The ever so famous ad on tv has a ton of parodies online, and for good reason. “It’s my money, and I need it now!” offers those who own structured settlements the chance to get a larger lump sum of cash up front. These buyouts mean that you’re giving up your future income stream, though. Getting all that cash immediately means that you’ll be getting less money total than if you wait and get your payments over time. The only benefit is that you get money immediately. So, when is taking that offer a good choice?
Structured Settlements Explained
Structured settlements are just a stream of payments that one receives following some sort of legal arrangement. Meaning, you get these after there is a legal judgement handed down, through a claim from workers compensation, or in the case of an accident. The entity that needs to pay the structured settlement will purchase what is known as an annuity contract. They get these from insurance companies. This ensures that the settlement payments are guaranteed all the way through the life of the contract itself.
So, why would you sell (undergo a buyout). Your situation might change. You might want to pay for a wedding, get a new business going, or purchase a new home. Many people in these instances would opt to get a lump sum to cover these sorts of larger costs that can occur in life.
There are different opinions on whether or not this is a good idea. Let’s take a look at 3 of the leading thoughts on the matter.
Its Better to Sell Your Settlement
The firm that started all of those famous TV commercials (J.G. Wentworth) says that selling off your structured settlement payments is usually a better options to getting yourself a loan. This is because there’s no debt and no credit checks involved.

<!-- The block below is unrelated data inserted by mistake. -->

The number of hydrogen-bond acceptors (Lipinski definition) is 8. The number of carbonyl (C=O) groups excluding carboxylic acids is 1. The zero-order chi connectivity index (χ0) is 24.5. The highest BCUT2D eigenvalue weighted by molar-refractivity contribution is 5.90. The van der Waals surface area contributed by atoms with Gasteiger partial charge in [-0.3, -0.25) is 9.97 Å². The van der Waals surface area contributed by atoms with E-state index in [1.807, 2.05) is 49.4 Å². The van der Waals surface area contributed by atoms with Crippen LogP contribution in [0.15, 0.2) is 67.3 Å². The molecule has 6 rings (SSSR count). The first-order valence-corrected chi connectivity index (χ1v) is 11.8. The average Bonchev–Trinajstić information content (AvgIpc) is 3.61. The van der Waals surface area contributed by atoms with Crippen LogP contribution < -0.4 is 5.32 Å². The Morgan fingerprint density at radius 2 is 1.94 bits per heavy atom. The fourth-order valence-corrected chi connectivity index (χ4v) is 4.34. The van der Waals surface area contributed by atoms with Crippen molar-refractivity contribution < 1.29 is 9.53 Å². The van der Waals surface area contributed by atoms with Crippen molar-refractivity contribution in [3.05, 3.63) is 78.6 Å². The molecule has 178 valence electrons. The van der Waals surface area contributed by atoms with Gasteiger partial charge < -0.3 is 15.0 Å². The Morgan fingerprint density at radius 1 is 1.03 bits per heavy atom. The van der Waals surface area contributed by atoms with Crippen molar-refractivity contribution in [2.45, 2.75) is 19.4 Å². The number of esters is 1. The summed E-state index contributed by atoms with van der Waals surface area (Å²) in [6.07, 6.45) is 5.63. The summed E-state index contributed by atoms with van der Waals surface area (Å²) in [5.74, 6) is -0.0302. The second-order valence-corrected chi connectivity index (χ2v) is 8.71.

They have stated in the past that selling a structured settlement is the safest financial transaction anyone can undergo. This is because the majority of states in the U.S. actually have specific laws that say how a settlement can be sold. These laws also say that a judge must look over the deal itself to determine if its fair or not.
Maybe Sell, and Maybe Not
Another firm that handles settlement planning by the name of JMW Settlements Inc. has stated that the entire process of deciding to sell your settlement should be a slow one. It shouldn’t be impulsive in the slightest. They say that you should look at how valuable what you have is and then make your decision based strictly on solid information.
One firm, Voyant Advisors LLC, who offer investment management tools to financial planners, says that those who are considering trading away their future income source for one lump sum of money ask themselves 2 very important questions. These questions are: “Does this sell make sense for my financial strategy and goals in the long-term? Can I be completely disciplined financially?”
They would say that you go through and model out various situations in order to fully understand the value of the settlement itself. Then you can make it a complete part of your plan, whichever way you go.
It’s Better to Keep Your Settlement
One woman who works for the National Consumer Law Center, Margot Saunders, advises people not to sell. She states that those who need money right now should go out and get a loan, and then pay back that loan with what they are getting from their settlement. According to her structured settlements have been setup to secure their future financial interests. When you sell that away you completely undermine all of that at a high cost to yourself, she states.
Money’s Value Over Time
Firms that offer you a lump sum in order to buy your settlement will give you less than what you’d get over time if you keep it. What people should be looking at with this is just how much less they’re going to get. The math can be a bit complex to see if what is offered to you is a fair amount. The concept itself is fairly simplistic, though. You’d prefer to have money now instead of money later. Let’s take a look some examples.